Led Zeppelin: revered and vilified, sometimes by the same person – the personal, lyrical, and sometimes musical excesses (particularly live) are easy to ridicule, especially in retrospect, but there is ample reason why Led Zeppelin was THE best-selling rock band of the ’70s.
Over a 10-year career from ’69-’79, Led Zeppelin was the most popular rock group in the world, ultimately selling over 50 million records in the U.S. alone, developing the blues-based power trio-plus-lead singer archetype in many directions including mystical English folk-rock, Middle Eastern-influenced exotica, quirky pop, and every manner of heaviness.
Their ubiquity on classic rock radio formats and the aforementioned excesses have led many to dismiss the band as overrated and symptomatic of the decline of rock ‘n’ roll in the ’70s. The super value collection, Early Days and Latter Days: Best of Vols 1 and 2 (2 discs, only 16.95 through Amazon), prove that, if anything, the band’s MUSICAL greatness is still underappreciated, due to the previously mentioned resentments, and the fact that the band had no particular cultural impact – they didn’t much stand for anything.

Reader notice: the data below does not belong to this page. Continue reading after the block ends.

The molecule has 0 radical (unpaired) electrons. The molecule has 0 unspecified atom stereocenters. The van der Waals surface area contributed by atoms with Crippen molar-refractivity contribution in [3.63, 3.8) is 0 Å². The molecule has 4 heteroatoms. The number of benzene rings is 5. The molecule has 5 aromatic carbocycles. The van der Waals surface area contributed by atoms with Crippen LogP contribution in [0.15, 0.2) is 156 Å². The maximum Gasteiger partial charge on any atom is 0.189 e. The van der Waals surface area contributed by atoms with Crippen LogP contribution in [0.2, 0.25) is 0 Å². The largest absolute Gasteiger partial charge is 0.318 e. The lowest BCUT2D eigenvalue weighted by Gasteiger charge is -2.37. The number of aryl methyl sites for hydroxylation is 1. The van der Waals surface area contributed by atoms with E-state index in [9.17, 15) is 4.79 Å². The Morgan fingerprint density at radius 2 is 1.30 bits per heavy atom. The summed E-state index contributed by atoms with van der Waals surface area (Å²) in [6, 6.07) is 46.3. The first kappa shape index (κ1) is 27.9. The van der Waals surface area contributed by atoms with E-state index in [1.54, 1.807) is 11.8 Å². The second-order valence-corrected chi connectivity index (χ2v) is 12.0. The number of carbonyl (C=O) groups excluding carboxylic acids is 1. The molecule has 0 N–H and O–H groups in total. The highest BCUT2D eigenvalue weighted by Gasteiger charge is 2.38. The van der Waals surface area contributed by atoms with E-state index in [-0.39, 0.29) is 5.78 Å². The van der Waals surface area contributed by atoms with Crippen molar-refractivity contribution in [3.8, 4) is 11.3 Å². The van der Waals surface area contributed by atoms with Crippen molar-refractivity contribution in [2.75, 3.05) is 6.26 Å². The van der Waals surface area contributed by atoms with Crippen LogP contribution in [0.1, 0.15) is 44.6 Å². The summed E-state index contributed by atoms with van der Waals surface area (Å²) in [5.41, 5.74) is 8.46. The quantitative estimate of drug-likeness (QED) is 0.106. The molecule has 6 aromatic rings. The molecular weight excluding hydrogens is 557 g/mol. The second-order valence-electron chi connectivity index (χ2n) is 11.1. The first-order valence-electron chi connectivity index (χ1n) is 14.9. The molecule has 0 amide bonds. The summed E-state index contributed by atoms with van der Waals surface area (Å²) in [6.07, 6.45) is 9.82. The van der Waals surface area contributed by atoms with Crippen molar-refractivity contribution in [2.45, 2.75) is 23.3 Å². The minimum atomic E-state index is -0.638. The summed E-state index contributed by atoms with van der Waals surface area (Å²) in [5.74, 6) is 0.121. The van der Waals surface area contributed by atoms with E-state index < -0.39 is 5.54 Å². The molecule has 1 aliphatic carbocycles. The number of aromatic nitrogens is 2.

Jimmy Page, who had led the last incarnation of the Yardbirds and had been an extremely successful session guitarist (Who, Kinks, Them, Donovan, Joe Cocker), formed the band with veteran session bassist John Paul Jones, 19 year-old singer Robert Plant, and Plant’s friend, drummer John Bonham, in ’69. Commenting upon Page’s low expectations for the success of the band, Keith Moon suggested the name “Led Zeppelin.”
They were both wrong: Led Zeppelin l, Led Zeppelin ll and Led Zeppelin lV (Zoso) are among rock’s greatest albums, with Plant’s vocals reaching levels of deranged ecstasy matched perhaps only by Little Richard, Bonham’s drums pounding relentlessly like a nimble elephant dancing through the house, Jones’ bass gluing the disparate elements together, and Page, who did most of the writing and production, playing some of the most fundamental and memorable guitar in rock history – from the heaviest crunch to the most delicate acoustic finger picking.
Give them another chance and see if you aren’t convinced. At that point, you can pick up the Complete Studio Recordings box set, which is also a steal at $116.99. And don’t forget the new live recordings and DVDs coming in May, sparking an inevitable revival.